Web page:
20 that you’d like an adjournment in terms of the calling of the witness-

    WOOD, J: Now, Mr Wright, we have you –
    5 MR CANGELOSI: I appear for Ms Vass on instructions from Mr Wright.

    • Jenny says:

      Can you please provide the link to the transcript?

    • Rosemary says:

      I would chip in, in my view extreme stress is a medical condition.

      • Jenny says:

        I am interested in knowing the exact point in the proceedings when Wood J warned Meaghan what will happen if she were to provide false testimony.

        My understanding so far is that the warning was made on the first day of the appeal. However, I don’t know at what stage of the proceedings this occurred. The reason I am interested in this is because if the warning came after Meaghan was examined then this could have started Meaghan’s distress. I am aware that Meaghan was distressed on the first day of the appeal.

      • Jenny says:

        One needs to examine the court proceedings to determine at what point in time was Meaghan showing signs of distress. To my knowledge, she was showing strong distress before the end of the first day of the appeal.

  7. Geraldine Allan says:

    I’m totally confused with the LPBT decision, and reasons as published re Mr WRIGHT.

    Being in attendance at the CCA hearings, it was my recollection that WOOD J issued a suppression (until further order so that this can be revisited during the proceedings), on application from Mr WRIGHT. I checked my hand-written notes from that day; they accorded with my recollection. Then, I revisited the transcript. Unless I am gravely misinterpreting what I read, this record also accords with my recollection of the suppression order application and subsequent granting.

    Excerpts as quoted in Andrew Urban’s lead article: –
    39 – “There are no facts before the Board which could establish that the Practitioner was engaged by or on behalf of the Witness to attempt to control the publication of evidence which she might give in the course of the hearing.”

    Geraldine Allan comment — Unlike the published decision of the LPBT, it seems to me that the CCA bench accepted Mr Wright as having legal standing sufficient to make the application.

    40 – “It is common ground that prior to the hearing the Complainant had asked the Practitioner whether the statutory declaration made by the Witness would be released by the Court. The Practitioner informed the Complainant that it would not be released. Even if that request was on behalf of the Witness rather than the Complainant, it did not extend to engagement with respect to the suppression of any evidence.”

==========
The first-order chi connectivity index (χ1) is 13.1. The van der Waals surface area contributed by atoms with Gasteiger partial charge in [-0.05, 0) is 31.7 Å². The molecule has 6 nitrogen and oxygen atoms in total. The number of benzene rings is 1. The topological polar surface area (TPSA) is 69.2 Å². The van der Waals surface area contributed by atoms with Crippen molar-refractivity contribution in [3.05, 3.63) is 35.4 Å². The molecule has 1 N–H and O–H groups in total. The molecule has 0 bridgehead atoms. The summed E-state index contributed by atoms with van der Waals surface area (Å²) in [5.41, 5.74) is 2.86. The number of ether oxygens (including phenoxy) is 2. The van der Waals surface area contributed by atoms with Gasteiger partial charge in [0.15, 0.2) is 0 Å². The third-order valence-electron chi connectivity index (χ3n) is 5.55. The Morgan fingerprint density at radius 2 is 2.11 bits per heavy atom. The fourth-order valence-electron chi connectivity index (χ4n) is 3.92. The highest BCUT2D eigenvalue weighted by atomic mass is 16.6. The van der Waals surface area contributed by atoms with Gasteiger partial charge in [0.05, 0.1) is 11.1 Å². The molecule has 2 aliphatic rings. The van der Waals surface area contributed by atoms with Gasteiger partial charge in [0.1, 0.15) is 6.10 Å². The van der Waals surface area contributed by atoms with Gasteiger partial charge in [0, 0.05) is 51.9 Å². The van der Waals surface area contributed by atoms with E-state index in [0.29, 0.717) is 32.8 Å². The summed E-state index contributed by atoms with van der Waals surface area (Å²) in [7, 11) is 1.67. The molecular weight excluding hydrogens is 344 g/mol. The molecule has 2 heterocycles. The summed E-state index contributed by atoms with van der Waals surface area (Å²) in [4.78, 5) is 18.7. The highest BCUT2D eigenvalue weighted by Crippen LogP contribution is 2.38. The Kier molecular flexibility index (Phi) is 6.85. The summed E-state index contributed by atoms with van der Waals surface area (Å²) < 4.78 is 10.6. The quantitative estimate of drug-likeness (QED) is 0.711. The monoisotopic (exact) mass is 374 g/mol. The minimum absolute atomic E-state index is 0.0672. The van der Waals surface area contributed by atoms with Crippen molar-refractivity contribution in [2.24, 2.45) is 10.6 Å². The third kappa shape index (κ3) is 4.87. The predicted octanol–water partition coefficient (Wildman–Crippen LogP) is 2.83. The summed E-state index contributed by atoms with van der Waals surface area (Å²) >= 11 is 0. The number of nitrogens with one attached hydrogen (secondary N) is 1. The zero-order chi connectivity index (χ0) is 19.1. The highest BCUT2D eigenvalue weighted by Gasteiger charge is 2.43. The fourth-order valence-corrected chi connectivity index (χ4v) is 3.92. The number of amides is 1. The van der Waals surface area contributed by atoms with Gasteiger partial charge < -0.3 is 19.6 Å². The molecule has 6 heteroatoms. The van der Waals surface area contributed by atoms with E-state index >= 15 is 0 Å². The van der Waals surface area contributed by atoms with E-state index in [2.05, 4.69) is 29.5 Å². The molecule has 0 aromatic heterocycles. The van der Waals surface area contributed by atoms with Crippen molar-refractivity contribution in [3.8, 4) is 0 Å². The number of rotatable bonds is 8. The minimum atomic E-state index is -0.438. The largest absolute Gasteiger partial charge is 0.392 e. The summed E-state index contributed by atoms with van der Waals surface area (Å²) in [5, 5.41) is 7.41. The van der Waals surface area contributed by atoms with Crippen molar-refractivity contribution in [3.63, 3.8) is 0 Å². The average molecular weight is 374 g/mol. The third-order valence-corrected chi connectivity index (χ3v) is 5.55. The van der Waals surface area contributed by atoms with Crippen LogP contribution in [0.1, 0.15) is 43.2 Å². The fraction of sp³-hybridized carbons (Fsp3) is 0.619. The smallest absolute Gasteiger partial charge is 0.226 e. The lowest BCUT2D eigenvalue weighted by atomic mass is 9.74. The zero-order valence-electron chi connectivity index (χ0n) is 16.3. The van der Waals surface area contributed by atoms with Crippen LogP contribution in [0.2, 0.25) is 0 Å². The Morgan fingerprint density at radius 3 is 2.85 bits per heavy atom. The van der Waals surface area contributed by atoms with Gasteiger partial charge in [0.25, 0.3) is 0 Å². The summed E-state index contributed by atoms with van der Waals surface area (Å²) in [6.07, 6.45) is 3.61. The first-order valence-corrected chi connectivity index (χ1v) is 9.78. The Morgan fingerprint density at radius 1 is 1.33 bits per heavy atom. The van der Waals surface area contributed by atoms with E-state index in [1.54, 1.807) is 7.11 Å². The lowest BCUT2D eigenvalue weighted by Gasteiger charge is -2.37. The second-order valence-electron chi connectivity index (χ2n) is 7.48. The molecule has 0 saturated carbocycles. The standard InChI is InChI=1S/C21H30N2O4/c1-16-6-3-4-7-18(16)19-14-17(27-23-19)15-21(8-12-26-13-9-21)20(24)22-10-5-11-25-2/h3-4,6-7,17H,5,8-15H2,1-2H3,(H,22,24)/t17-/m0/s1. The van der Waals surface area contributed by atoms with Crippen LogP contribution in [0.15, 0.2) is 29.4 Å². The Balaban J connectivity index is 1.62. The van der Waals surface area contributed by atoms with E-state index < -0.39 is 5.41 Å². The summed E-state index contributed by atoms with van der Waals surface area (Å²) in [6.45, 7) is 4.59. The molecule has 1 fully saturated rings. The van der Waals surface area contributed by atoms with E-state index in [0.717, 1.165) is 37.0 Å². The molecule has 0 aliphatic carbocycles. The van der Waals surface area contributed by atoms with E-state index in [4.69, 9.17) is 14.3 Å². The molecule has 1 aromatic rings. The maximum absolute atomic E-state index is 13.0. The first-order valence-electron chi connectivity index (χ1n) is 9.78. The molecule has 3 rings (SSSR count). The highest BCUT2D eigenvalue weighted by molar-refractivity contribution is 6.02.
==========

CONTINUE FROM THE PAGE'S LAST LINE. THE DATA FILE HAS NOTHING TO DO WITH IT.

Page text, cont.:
Geraldine Allan comment — Is this nought but gobbledygook?

    41 – “Further, the material before the Board makes it clear that the only practitioners acting in that capacity before the Court, were those on behalf of the prosecution and of the defendant. The Practitioner was appointed to assist the Witness and the Court, The Practitioner was not entitled to, and had no standing to, make any application with respect to suppression of evidence.”

    Geraldine Allan comment — Yeah? Why then did the bench judges accept Mr Wright’s application, and, then grant it. Was this process invalid?

    For the benefit of the reader, I include the relevant excerpt, commencing page 61 CCA transcript.

    Line 29…
    MR WRIGHT: The first one is, my client would like to make an 30 application for an independent support person to be present with her today. The support person’s name is Cassandra – excuse me I will – Cassandra Dowling, who she met yesterday and she established a good rapport with her. So, if the Court if minded to make that order, that’s the order that would be sought. And I have a second issue
    – 35
    WOOD, J: Just in relation to Cassandra Dowling, she’s from an independent witness support organisation, is that – perhaps Mr –
    MR COATES SC: Your Honour, she’s employed by Victims of Crime 40 in the Justice Department.
    WOOD, J: Thank you. Yes, and your second application or matter?
    MR WRIGHT: The second application is I would seek, your Honour, it’s caused Ms Vass distress in terms of having some media reporting of the persons who she named that were present with her on the boat …
    …Page 62
    yesterday, and I’ve been instructed to seek a suppression order in relation to further publications of the people who were present with her on the vessel, and my submission is, it would certainly assist her in giving her evidence today if she had that comfort from the Court.
    WOOD, J: So there has been coverage of that already?
    MR WRIGHT: Yes, there has been.
    10 WOOD, J: So effectively, the order would be that there be no further –
    MR WRIGHT: Yes.
    15 WOOD, J: – publishing of details of persons with Meaghan Vass on board the vessel or perhaps –
    MR WRIGHT: Yes.
    20 WOOD, J: – with her at the material time on the 26th January, the key date.
    MR WRIGHT: Yes.
    25 WOOD, J: Mr Coates?
    MR COATES SC: Well, there is a significant amount of public interest in this. They’ve already been named. Generally you would hear from the media in relation to it.
    WOOD, J: Well, we’re only talking about –
    MR COATES SC: It doesn’t prejudice the Crown, of course.